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How Sheryl Sandberg United Us All

Photograph by Facebook

In August 2013, I sat at a table at BlogHer in Chicago with 12 other women while Sheryl Sandberg talked about her career and how women might better succeed professionally by "leaning in." To say that Sandberg's message was polarizing is a gigantic understatement. Half the table left the talk early to stand in line and buy her book. The other half lingered at the table debating the efficacy of Sandberg's philosophy and whether her wealth, privilege, pedigree and caffeine addiction rendered her out of touch or elitist.

However, since her husband's unexpected death last month, no one, and I mean, no one is trash-talking her now. I haven't seen or heard a single disparaging remark about her since her husband, Dave Goldberg, died unexpectedly last month. Co-workers who stood by the water cooler making bad puns about leaning in now speak with sincere compassion about the road Sandberg is unexpectedly walking as a widow with two young children.

I've never been so proud to be a mother.

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Sandberg was generous enough to share her process with all of us yesterday at the close of her first 30 days of mourning or sheloshim, as the period is known in Judaism. In one of the most gut-wrenching, articulate and tender pieces I've ever read on Facebook—or anywhere else—Sandberg told the world what Dave meant to her and what it means to grieve him, while also trying to mother her grieving children.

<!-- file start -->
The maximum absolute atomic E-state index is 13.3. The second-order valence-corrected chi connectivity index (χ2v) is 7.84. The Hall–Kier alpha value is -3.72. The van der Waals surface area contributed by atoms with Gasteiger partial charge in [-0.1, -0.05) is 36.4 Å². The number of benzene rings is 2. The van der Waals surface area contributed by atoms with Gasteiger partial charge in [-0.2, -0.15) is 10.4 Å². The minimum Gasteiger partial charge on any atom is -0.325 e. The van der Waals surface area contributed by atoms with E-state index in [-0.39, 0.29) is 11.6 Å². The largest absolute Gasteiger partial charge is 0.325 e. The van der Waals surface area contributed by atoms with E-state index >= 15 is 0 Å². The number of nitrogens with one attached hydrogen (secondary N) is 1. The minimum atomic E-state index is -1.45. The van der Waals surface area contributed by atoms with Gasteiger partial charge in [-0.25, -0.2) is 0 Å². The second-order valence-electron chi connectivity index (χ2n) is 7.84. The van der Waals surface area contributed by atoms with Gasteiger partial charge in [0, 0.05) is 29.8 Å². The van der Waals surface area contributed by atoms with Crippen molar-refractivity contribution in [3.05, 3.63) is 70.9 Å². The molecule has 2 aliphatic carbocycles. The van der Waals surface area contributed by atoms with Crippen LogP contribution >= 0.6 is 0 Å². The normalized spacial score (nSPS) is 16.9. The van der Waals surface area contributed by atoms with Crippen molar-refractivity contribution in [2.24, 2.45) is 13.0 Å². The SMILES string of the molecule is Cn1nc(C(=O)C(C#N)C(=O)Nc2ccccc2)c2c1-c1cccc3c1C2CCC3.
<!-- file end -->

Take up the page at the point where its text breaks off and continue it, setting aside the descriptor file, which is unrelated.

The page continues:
Women who do not agree on a single thing agree on this: Sandberg's struggle deserves our respect, compassion and empathy.

No less than 50 women in my Facebook feed have forwarded Sandberg's post. Women who do not agree on a single thing agree on this: Sandberg's struggle deserves our respect, compassion and empathy.

The media can trump up fictitious "Mommy Wars" all day long, but the example of Sheryl Sandberg makes clear one thing: Mothers know when to step down from the debate and embrace empathy for one among us who is suffering. Sure, she's number 8 on Forbes' 100 Most Powerful Women List, but we all know that power, money and prestige don't matter when you're in the throes of grief.

I tried to find an example of one of the most powerful men in the world sharing his thoughts and feelings in the wake of a personal tragedy as Sandberg did. I couldn't find a single one.

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In grief, as in business, Sandberg is ahead of her time, offering something more than stoic requests for privacy during a difficult time. She's offered us an example of how to grieve and how we might eventually return to work after an unthinkable personal sorrow. We have her words for comfort and inspiration.

We are lucky to have her. And judging by my Facebook feed, we all know it.

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